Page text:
Jatropha (scientific name Jatropha curcas) has been hailed as the ideal biofuel crop that holds the promise of reducing dependence on fossil fuels in a world that is grappling with the effects of global warming.
Mature seeds of the jatropha tree produce up to 40 percent oil. When the seeds are crushed, the resulting inedible oil can be used to run a diesel engine. Among jatropha’s key attractions are its ability to grow in arid wastelands and its resistance to drought. Jatropha can also be used to reclaim eroded land because it stabilizes the top soil.
As they grow, biofuel crops take in carbon dioxide from the atmosphere, thereby cancelling out the carbon dioxide released when the biofuel is burned. In this way, biofuel is considered more environment-friendly than fossil fuel.
Countries like China, India, Malaysia and the Philippines are making plans for huge plantations of jatropha. In India, over 30 million hectares of wasteland have been identified as suitable for jatropha cultivation. China is planning an 80,000-acre jatropha plantation in Sichuan.
British biofuel company D1 Oils, the world’s leading developer of jatropha biodiesel, signed a deal with multinational petroleum company BP in July 2007 to invest £80 million in jatropha over the next five years, with plantations in India, South Africa and Southeast Asia.
Interest in jatropha is also growing locally and from the look of things Kenya could soon be joining the jatropha bandwagon.
Last week, the Daily Nation carried two articles that detailed plans by Japanese investors to start large-scale commercial production of jatropha trees within six months. The Kenya Investment Authority reportedly said it would fast-track the necessary paperwork to see that the operation gets underway “with minimal delays”.
Biwako Bio-Laboratory Incorporated, one of Japan’s largest biodiesel producers, is reportedly planning to establish an initial 30,000-hectare plantation of jatropha trees in Kenya, increasing this to 100,000 hectares in 10 years. This initial investment is expected to translate into 200,000 tonnes of biodiesel per year.
Considering that the tree has a lifespan of up to 30 years and can survive up to three consecutive years of drought, jatropha presents an attractive picture indeed as the country’s next wonder cash crop.
However, there is another side to this rosy picture… another side that is not so rosy.
Some experts have warned that jatropha does not provide an easy answer to the biofuels problem because it is toxic and yields are low and unreliable. Also, because each fruit on the tree ripens at a different time, harvesting must be done separately. This makes jatropha growing a highly labour-intensive exercise.
Concerns have also been raised in some countries with regard to the potential environmental impacts of jatropha cultivation. In 2006, Western Australia banned the tree because of its capacity to quickly become a hard-to-control weed. There are also no scientific studies on the long-term impacts of large-scale cultivation of jatropha on soil fertility.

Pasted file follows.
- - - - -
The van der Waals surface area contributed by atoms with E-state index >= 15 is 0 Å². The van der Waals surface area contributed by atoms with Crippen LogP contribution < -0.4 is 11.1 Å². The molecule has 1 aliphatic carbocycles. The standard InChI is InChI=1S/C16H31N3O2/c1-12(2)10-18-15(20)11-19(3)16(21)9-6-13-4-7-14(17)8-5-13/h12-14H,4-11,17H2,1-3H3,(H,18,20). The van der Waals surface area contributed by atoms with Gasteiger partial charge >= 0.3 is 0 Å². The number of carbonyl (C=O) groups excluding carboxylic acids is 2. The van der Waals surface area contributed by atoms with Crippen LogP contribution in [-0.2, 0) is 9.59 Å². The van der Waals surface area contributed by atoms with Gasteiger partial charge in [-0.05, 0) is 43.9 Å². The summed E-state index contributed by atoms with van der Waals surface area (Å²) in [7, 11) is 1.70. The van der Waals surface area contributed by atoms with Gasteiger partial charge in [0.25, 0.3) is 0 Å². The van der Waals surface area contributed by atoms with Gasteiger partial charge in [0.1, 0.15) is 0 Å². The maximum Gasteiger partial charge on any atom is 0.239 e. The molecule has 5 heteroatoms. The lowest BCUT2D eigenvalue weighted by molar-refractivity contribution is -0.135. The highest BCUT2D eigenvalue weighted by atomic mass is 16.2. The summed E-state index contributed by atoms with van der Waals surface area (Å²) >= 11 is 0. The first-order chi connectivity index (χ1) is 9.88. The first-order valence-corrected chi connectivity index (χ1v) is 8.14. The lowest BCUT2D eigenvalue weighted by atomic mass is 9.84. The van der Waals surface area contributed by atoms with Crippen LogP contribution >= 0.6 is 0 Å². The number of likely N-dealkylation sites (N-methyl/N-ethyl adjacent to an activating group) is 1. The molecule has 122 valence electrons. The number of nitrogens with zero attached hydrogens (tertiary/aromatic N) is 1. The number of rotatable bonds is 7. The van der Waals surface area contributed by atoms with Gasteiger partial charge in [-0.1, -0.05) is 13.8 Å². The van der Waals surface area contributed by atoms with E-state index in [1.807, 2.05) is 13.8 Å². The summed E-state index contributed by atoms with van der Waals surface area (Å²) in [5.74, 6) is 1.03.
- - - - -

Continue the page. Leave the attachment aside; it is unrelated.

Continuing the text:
Lessons on long-term environmental impacts can be learned from Kenya’s recent experience with the Prosopis juliflora shrub, locally known as “mathenge”, which the government and the Food and Agriculture Organisation introduced into the country in the 1980s to prevent soil erosion in arid and semi-arid marginal lands.
Twenty years down the line and “mathenge” has turned into an invasive weed, overgrowing much of the land it was meant to reclaim. Its thorny seeds have crippled people and killed livestock.
Earlier this year, a group of pastoralists from the Ilchamus community in Baringo, one of the areas where the shrub was grown, sued the government for loss of livelihoods occasioned by the weed and questioned why studies were not carried out on the potential negative impacts of the plant at the time it was brought into the country.
Another concern is that jatropha could have far-reaching socio-economic impacts especially in countries where subsistence agriculture is an important economic activity. Some fear that farmers may replace food crops with jatropha, resulting in increased risk of food insecurity.
Other questions concern the production arrangements, with pertinent implications as regards land ownership and land use. Exactly who will grow jatropha? Will it be grown by small-scale farmers as a supplemental crop? Or will jatropha growing be a large-scale plantation-based agribusiness? Will it be grown under contract production systems, and if so, how much say will the farmers have?
Such concerns led a recent United Nations report on biofuels to conclude that “the benefits to farmers are not assured, and may come with increased costs. At their worst, biofuel programs can also result in a concentration of ownership that could drive the world’s poorest farmers off their land and into deeper poverty”.
As Kenya seeks to enter into large-scale commercial production of jatropha, a cautionary approach is needed that takes into account the potential environmental and socio-economic impacts in the long term.